Julia Dodd Ph.D.

 Julia Dodd head shot    

  Julia  C. Dodd, PhD

  Associate Professor

  Office: 417 Rogers-Stout

  Phone: (423)439-4847

  Email: doddjc@etsu.edu



  • PhD, East Carolina University, Greenville, NC, Clinical Health Psychology
    • Predoctoral clinical internship, Charles George VA Medical Center, Asheville, NC
  • MA, Appalachian State University, Boone, NC, General Experimental Psychology
  • BA, Appalachian State University, Boone, NC, Psychology

Research Interests:

Broadly, I conceptualize my research as being in three main areas: sexual and reproductive health, trauma, and health disparities. Within the field of trauma I have primarily investigated the sequelae of sexual victimization, but I am interested in other types of trauma as well, including adverse childhood experiences (ACEs) and medical trauma.

Within the area of health disparities, I am interested in exploring how the lived experiences of discrimination can have deleterious effects on health outcomes for marginalized populations, including racial/ethnic minorities and members of the LGBTQ community. I am also interested in exploring patterns of health risk behaviors (e.g., alcohol use, risky sexual behaviors, poor diet and physical activity) among marginalized populations to understand how these may contribute to health disparities years later.

The primary research focus of our lab, however, is reproductive health. Within the area of sexual and reproductive health I am interested in infertility, pregnancy and postpartum issues, traumatic vs. empowering childbirth, sexual risk behaviors, and sexual dysfunction. I am particularly interested in how the experience of trauma may affect an individual's sexual and reproductive health through cognitive, behavioral, and physiological mechanisms.

Given my background in health psychology, I am also interested in how patient and provider/organization characteristics may interact to affect healthcare outcomes. For example, some recent work in our lab has explored the role of medical mistrust in contributing to poor health outcomes, and how trauma-informed healthcare may offer an opportunity to reduce this barrier for individuals with a trauma history.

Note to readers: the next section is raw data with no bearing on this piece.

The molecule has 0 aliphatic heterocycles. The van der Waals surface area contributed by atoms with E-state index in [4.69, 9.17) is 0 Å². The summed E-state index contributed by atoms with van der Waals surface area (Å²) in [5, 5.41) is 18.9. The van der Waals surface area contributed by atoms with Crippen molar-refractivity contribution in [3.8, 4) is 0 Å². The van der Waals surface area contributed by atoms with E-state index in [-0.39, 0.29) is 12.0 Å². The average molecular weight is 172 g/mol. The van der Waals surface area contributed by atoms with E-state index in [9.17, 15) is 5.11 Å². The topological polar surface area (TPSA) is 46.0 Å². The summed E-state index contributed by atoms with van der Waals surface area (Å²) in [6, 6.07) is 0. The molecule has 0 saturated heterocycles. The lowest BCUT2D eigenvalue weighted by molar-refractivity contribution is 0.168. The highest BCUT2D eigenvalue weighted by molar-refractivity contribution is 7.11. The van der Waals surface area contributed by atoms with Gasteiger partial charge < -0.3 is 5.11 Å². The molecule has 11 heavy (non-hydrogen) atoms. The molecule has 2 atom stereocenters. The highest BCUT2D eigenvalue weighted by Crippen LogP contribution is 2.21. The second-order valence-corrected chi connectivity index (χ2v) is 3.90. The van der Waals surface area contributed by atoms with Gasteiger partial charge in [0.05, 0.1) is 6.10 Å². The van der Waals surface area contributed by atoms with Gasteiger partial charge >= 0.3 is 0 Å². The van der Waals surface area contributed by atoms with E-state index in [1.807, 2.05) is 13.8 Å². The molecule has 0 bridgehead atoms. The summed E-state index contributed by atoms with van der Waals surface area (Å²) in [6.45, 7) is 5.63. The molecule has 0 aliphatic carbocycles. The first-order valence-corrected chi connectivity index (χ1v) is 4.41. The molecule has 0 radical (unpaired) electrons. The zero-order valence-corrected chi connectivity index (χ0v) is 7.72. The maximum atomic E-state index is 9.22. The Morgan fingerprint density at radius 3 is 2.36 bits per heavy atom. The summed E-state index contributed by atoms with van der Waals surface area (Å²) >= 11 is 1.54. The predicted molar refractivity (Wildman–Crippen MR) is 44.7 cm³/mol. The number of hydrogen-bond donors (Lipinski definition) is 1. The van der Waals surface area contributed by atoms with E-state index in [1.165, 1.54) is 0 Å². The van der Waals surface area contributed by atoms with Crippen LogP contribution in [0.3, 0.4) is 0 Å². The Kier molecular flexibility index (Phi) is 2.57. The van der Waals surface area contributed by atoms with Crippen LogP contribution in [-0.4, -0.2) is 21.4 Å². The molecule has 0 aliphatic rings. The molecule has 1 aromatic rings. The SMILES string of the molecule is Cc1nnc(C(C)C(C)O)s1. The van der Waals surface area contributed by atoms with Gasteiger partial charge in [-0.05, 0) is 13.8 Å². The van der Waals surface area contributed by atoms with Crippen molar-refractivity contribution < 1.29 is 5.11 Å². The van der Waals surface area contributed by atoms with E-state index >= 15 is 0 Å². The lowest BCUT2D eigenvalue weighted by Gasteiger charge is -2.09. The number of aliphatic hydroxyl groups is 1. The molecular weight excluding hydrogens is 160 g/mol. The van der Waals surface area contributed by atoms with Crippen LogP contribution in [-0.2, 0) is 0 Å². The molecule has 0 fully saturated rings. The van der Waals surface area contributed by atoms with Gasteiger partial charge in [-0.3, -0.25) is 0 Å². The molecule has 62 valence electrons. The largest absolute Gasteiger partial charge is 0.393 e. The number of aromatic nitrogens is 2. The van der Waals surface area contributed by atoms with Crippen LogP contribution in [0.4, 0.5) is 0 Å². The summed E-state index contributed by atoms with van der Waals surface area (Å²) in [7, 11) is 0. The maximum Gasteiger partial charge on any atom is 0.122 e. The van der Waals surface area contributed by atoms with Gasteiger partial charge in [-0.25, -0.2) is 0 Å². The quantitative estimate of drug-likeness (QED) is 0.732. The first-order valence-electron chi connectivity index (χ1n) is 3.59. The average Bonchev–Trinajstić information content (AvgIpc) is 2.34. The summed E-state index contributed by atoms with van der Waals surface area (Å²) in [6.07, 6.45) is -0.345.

The Sexuality, Trauma, and Reproductive Health (STARH) Lab is based in the Department of Psychology at East Tennessee State University. For a description of our current ongoing projects, or if you are interested in being involved in our research, please click the "STARH Lab" link at the left to learn more. 


Selected Publications: (*indicates graduate student co-author)

Littleton, H., Wright, L., Dodd, J., & Higgins, M.* (in press). Gynecological health complaints among women with sexual victimization histories: Examination of depression and anxiety as potential mediators. Women’s Health Issues.

Tolliver, M., Dodd, W., Dodd, J., & Thibeault, D. (2021). Teaching behavioral pediatrics: A team-based interprofessional approach. Journal of Clinical Psychology in Medical Settings.

Hinkle, M.* & Dodd, J. (2021). A systematic review of interventions targeting infertility-related distress: A search for “active ingredients”. Journal of Sex and Marital Therapy.